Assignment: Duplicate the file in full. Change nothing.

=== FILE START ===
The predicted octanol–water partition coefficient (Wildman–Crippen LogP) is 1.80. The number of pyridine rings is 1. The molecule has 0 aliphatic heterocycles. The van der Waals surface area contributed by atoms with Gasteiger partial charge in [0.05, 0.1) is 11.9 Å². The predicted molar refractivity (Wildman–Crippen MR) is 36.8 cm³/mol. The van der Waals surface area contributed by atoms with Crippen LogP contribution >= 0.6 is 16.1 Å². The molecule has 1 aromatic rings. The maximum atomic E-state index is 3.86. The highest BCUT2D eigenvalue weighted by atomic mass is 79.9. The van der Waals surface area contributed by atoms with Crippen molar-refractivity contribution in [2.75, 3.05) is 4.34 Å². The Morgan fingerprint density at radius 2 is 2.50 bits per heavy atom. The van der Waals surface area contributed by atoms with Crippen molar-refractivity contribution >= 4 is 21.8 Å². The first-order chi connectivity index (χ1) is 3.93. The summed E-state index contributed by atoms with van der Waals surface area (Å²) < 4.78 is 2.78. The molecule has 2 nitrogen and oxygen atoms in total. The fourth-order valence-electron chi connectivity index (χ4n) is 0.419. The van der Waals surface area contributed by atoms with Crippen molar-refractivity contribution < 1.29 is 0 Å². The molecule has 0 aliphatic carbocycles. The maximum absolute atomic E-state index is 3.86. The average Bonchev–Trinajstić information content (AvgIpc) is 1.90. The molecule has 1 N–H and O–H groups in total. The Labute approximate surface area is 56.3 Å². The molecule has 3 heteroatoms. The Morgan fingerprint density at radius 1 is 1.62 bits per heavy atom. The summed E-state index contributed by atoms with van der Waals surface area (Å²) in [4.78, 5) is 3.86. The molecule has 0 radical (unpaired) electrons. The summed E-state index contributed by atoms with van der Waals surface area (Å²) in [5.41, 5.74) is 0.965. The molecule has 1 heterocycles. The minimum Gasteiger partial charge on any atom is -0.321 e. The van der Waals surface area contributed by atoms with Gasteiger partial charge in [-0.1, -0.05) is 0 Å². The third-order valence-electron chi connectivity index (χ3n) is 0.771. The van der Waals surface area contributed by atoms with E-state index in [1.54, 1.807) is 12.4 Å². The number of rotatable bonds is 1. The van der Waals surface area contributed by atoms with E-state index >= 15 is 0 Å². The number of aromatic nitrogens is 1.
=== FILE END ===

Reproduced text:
The predicted octanol–water partition coefficient (Wildman–Crippen LogP) is 1.80. The number of pyridine rings is 1. The molecule has 0 aliphatic heterocycles. The van der Waals surface area contributed by atoms with Gasteiger partial charge in [0.05, 0.1) is 11.9 Å². The predicted molar refractivity (Wildman–Crippen MR) is 36.8 cm³/mol. The van der Waals surface area contributed by atoms with Crippen LogP contribution >= 0.6 is 16.1 Å². The molecule has 1 aromatic rings. The maximum atomic E-state index is 3.86. The highest BCUT2D eigenvalue weighted by atomic mass is 79.9. The van der Waals surface area contributed by atoms with Crippen molar-refractivity contribution in [2.75, 3.05) is 4.34 Å². The Morgan fingerprint density at radius 2 is 2.50 bits per heavy atom. The van der Waals surface area contributed by atoms with Crippen molar-refractivity contribution >= 4 is 21.8 Å². The first-order chi connectivity index (χ1) is 3.93. The summed E-state index contributed by atoms with van der Waals surface area (Å²) < 4.78 is 2.78. The molecule has 2 nitrogen and oxygen atoms in total. The fourth-order valence-electron chi connectivity index (χ4n) is 0.419. The van der Waals surface area contributed by atoms with Crippen molar-refractivity contribution < 1.29 is 0 Å². The molecule has 0 aliphatic carbocycles. The maximum absolute atomic E-state index is 3.86. The average Bonchev–Trinajstić information content (AvgIpc) is 1.90. The molecule has 1 N–H and O–H groups in total. The Labute approximate surface area is 56.3 Å². The molecule has 3 heteroatoms. The Morgan fingerprint density at radius 1 is 1.62 bits per heavy atom. The summed E-state index contributed by atoms with van der Waals surface area (Å²) in [4.78, 5) is 3.86. The molecule has 0 radical (unpaired) electrons. The summed E-state index contributed by atoms with van der Waals surface area (Å²) in [5.41, 5.74) is 0.965. The molecule has 1 heterocycles. The minimum Gasteiger partial charge on any atom is -0.321 e. The van der Waals surface area contributed by atoms with Gasteiger partial charge in [-0.1, -0.05) is 0 Å². The third-order valence-electron chi connectivity index (χ3n) is 0.771. The van der Waals surface area contributed by atoms with E-state index in [1.54, 1.807) is 12.4 Å². The number of rotatable bonds is 1. The van der Waals surface area contributed by atoms with E-state index >= 15 is 0 Å². The number of aromatic nitrogens is 1.